At a time when the rapid construction of new coal-fired power plants in China, India, and other emerging economies is contributing to significant global emissions growth, it is essential that the US continues to lead the way in commercial deployment of technologies to manage carbon emissions from existing power plants.
Legislation has been introduced in the US Senate and the US House of Representatives—the Carbon Capture Modernization Act (S. 407 and H.R. 1796)—that will reform the Section 48A tax credit. The legislation would correct program design flaws that have made it impossible for companies to access existing incentives for retrofitting currently operating US coal-fired power plants with carbon capture technology. The legislation was introduced in the Senate by John Hoeven (R-ND) and Tina Smith (D-MN) and has seven additional bipartisan cosponsors. The House legislation was introduced by David McKinley (R-WV) and Collin Peterson (D-MN) and is currently supported by eight other bipartisan cosponsors.
Carbon capture a critical tool to achieve midcentury climate goals
According to the International Energy Agency (IEA), global energy consumption grew by 2.3 percent in 2018 and global energy-related carbon dioxide emissions increased 1.7 percent in 2018 to 33.1 Gt CO2. The power sector accounted for nearly two-thirds of global emissions growth. China, India, and the United States accounted for 85 percent of the net increase in emissions, and coal use in the power sector increased to 10 Gt CO2, mostly in Asia. In 2018, coal-fired electricity generation accounted for 30 percent of global CO2 emissions. The majority of that generation is found today in Asia’s young and growing coal fleet, where average power plants are only 12 years old.
The IEA also notes in their Global Energy & CO2 Status Report:
“…For the first time in almost a decade, 2018 saw an increase in plans to develop large-scale carbon capture, utilisation and storage (CCUS) facilities. By the end of 2018, the number of projects operating, under construction, or under serious consideration increased to 43. China is operating a new facility to capture CO2 from natural gas processing for use in enhanced oil recovery, and, in Europe, five new projects are under development.”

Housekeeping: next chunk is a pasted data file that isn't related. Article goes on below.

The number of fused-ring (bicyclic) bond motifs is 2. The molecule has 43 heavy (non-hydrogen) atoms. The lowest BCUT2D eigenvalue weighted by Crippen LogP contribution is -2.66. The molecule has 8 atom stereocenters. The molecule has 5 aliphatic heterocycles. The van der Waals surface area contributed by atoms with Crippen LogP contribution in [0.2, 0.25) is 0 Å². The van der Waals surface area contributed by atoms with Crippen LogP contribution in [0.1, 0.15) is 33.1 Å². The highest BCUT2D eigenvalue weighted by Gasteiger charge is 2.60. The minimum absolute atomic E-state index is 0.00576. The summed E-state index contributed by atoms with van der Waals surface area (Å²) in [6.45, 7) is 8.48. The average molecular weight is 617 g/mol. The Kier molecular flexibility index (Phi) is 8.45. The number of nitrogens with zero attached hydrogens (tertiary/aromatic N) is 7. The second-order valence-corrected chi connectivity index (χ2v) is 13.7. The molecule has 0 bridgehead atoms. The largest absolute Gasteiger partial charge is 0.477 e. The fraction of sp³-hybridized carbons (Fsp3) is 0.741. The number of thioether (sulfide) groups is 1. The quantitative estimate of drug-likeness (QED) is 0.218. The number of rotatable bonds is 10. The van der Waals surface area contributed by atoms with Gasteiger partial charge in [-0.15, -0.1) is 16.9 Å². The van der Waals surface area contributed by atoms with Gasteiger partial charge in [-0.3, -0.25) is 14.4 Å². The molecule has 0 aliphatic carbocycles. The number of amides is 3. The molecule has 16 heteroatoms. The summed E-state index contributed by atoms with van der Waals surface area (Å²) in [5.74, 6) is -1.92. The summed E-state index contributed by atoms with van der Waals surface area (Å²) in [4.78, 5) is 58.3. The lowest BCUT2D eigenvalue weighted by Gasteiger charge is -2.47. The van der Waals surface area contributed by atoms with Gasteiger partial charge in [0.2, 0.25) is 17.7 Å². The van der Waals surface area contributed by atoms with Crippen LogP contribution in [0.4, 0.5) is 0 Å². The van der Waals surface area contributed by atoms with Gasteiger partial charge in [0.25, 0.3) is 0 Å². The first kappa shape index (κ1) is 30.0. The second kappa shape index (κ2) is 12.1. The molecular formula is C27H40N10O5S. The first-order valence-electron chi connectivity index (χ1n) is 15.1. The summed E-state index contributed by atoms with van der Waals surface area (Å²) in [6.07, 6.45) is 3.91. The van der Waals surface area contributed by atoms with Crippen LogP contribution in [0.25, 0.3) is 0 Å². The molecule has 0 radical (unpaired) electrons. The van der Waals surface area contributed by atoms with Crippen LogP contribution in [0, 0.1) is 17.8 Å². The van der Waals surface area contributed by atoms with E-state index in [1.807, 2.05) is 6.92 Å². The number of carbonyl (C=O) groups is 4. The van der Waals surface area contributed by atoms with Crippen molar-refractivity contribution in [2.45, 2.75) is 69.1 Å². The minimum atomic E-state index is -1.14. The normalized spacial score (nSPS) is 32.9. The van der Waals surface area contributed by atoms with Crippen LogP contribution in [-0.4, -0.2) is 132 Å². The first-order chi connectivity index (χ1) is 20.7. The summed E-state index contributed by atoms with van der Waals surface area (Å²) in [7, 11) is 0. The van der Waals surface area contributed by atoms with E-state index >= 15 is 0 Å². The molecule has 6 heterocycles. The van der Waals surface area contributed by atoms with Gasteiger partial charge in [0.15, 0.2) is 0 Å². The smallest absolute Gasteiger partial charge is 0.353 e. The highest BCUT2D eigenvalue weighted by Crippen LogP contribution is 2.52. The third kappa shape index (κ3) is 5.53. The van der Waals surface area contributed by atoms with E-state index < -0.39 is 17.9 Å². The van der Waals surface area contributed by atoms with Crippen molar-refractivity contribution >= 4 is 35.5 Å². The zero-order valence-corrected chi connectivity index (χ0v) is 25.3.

The IEA estimates that new facilities, from power plants to industrial facilities, will have the potential to capture up to 13 Mt CO2 annually, which is a 15 percent increase in potential CO2 capture across the global project pipeline. IEA sites the reformed and expanded Section 45Q tax credit in the US as a primary reason for a predicted “new wave of investment” in carbon capture in the coming years.
Given that the vast and expanding conventional coal fleet overseas will likely operate for decades to come, deploying cost-effective solutions for retrofitting coal power plants with carbon capture is of urgent importance if we are to have any prospect of meeting midcentury climate goals. That makes further leadership in the commercial demonstration of these technologies in the US a top priority in the effort to curb global carbon emissions.
Bipartisan fix to 48A can result in near-term projects with global implications for emissions
Therefore, current efforts in Congress to reforming the 48A tax credit are critical. In addition to correcting design flaws, enactment of the bipartisan Carbon Capture Modernization Act would free up an estimated $1.7 to $2 billion in available funding for tax credits, allowing US power companies to pursue multiple additional carbon capture projects and build on the success of NRG Energy’s world-class Petra Nova project at a power plant near Houston.
Initially enacted into law in 2005, the 48A tax credit was directed at coal-fired power plant projects that sought to reduce emissions through efficiency upgrades. The law was further revised in 2008 to increase the tax credit value to 30 percent and to require the capture and storage of 65 percent of the CO2 generated at eligible plants; however, the efficiency requirement was left intact, which cannot be met by power plants that install carbon capture, even though such retrofits would achieve much greater carbon emissions reductions than could be accomplished through the required efficiency improvements. Modifying this tax credit to reflect Congressional intent in 2008 to advance carbon capture deployment would unlock an investment tax credit that could launch several large-scale carbon capture projects in the near-term, with potential meaningful implications for both US and global emissions reductions efforts.
Fixing the 48A tax credit is a unique opportunity to advance a bipartisan measure, spur multiple large-scale carbon capture projects, and demonstrate that the world has yet another tool in its toolbox to reduce greenhouse gas emissions.